A new plan aims to put the University of Washington’s School of Dentistry on firm financial footing after it ran up a $29 million deficit over a decade.
Over the past 10 years, the University of Washington’s School of Dentistry has amassed a $29 million deficit, unable to earn as much as it thought from its patients — who largely rely on Medicaid — after the school took on debt to renovate a building on the grounds of Magnuson Park.
On Thursday, the UW Board of Regents reviewed a plan to erase the deficit by seeking larger reimbursements for dental services, cutting $3.5 million in expenses, reducing the size of the staff through attrition, reorganizing the department and optimizing space. The plan is expected to be adopted after further review by interim Provost Jerry Baldasty.
It will take at least five years, and maybe longer, to erase the deficit, said Chris Malins, UW associate vice president in the school’s treasury office.
The changes are not expected to affect the school’s dental services for children.
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The deficit started small, then grew because the Magnuson clinic has attracted far fewer patients than the university projected when it approved the renovation project in 2009, said Joel Berg, dentistry-school dean. And 65 percent of the patients being seen by the dental school are on Medicaid, which doesn’t cover the cost of the services.
Berg said the deficit is largely the result of the UW’s role as a safety net for patients on Medicaid.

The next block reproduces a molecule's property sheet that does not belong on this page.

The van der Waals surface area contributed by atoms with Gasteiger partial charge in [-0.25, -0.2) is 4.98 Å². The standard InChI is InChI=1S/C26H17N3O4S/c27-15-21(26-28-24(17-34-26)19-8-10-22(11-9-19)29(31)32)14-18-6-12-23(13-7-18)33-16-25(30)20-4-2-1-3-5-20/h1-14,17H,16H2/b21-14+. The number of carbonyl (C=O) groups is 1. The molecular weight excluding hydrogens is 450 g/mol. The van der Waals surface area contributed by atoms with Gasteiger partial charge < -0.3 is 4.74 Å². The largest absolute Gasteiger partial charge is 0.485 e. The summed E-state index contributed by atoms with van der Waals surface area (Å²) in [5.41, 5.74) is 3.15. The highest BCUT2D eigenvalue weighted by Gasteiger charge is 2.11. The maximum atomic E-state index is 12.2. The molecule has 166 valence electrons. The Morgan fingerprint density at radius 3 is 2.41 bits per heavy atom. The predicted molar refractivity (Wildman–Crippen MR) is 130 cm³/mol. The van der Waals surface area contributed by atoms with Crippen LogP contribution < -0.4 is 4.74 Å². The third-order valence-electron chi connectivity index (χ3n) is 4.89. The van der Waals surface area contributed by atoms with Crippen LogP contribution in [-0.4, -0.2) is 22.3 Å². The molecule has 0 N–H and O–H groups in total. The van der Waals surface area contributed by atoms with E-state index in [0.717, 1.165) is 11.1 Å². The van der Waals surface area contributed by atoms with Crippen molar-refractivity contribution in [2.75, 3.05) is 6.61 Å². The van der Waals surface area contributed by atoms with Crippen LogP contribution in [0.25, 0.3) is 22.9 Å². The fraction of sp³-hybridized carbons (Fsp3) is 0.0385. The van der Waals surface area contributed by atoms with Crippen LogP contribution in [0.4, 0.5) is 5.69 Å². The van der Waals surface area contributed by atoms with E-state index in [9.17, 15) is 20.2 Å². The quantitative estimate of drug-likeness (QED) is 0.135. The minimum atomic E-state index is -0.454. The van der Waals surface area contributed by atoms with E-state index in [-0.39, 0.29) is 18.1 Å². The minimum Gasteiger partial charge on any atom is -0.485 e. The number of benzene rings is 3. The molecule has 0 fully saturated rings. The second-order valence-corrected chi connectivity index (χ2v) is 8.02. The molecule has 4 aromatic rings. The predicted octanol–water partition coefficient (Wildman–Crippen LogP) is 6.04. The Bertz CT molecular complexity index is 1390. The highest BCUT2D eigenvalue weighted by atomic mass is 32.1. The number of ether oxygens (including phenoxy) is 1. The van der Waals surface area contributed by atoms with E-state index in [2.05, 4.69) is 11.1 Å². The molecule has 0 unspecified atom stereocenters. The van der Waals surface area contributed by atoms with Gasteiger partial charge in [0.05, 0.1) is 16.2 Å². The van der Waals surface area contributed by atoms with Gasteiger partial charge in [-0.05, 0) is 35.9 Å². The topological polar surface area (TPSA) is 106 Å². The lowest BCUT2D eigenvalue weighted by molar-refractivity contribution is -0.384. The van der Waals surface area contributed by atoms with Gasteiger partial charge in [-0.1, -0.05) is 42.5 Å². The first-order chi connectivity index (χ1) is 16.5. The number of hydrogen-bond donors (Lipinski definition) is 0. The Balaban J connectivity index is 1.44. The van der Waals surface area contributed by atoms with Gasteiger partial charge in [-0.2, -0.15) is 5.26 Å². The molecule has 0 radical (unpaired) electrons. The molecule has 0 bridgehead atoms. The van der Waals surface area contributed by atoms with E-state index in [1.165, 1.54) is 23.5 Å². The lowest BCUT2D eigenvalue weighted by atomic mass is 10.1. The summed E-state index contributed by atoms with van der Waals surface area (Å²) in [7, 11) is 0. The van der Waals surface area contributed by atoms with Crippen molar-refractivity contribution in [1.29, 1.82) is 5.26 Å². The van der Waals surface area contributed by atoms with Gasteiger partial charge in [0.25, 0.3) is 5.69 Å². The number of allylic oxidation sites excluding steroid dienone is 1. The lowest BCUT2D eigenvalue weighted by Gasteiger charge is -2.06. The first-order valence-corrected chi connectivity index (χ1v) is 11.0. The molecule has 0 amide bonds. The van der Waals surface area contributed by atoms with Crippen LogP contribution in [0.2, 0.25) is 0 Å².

A major focus of the school is its Center for Pediatric Dentistry, which was started in 2010 in partnership with Seattle Children’s and serves children with complex medical issues — many of whom are on Medicaid.
But Medicaid reimbursement is based on the procedure, not the number of times a patient visits the clinic. A child with autism might need to visit the clinic repeatedly before feeling comfortable enough to have a dentist work on his or her teeth, for example; but those first visits — when no work is done — aren’t covered by Medicaid.
In recent years, the volume of patient growth has been slower than the school expected. And the growth has disproportionately come from patients who have special health-care needs, Berg said.
Of the debt, about $17 million is for the Center for Pediatric Dentistry in the Washington Dental Services building in Magnuson Park, just off Sand Point Way Northeast; the building is owned by the UW. Another $12 million comes from operating losses associated with the school’s other clinical site, in the Magnuson Health Sciences Center adjacent to the UW Medical Center.
Berg said the UW-owned building in Magnuson was considered a good location for the pediatric center because of ample free parking and its proximity to bus routes.
The deficit is being absorbed into the UW’s overall budget of $6.8 billion, said Sarah Hall, an assistant vice provost in the Office of Planning and Budgeting. It is a “small piece of the pie,” she said, and does not create financial problems for the university.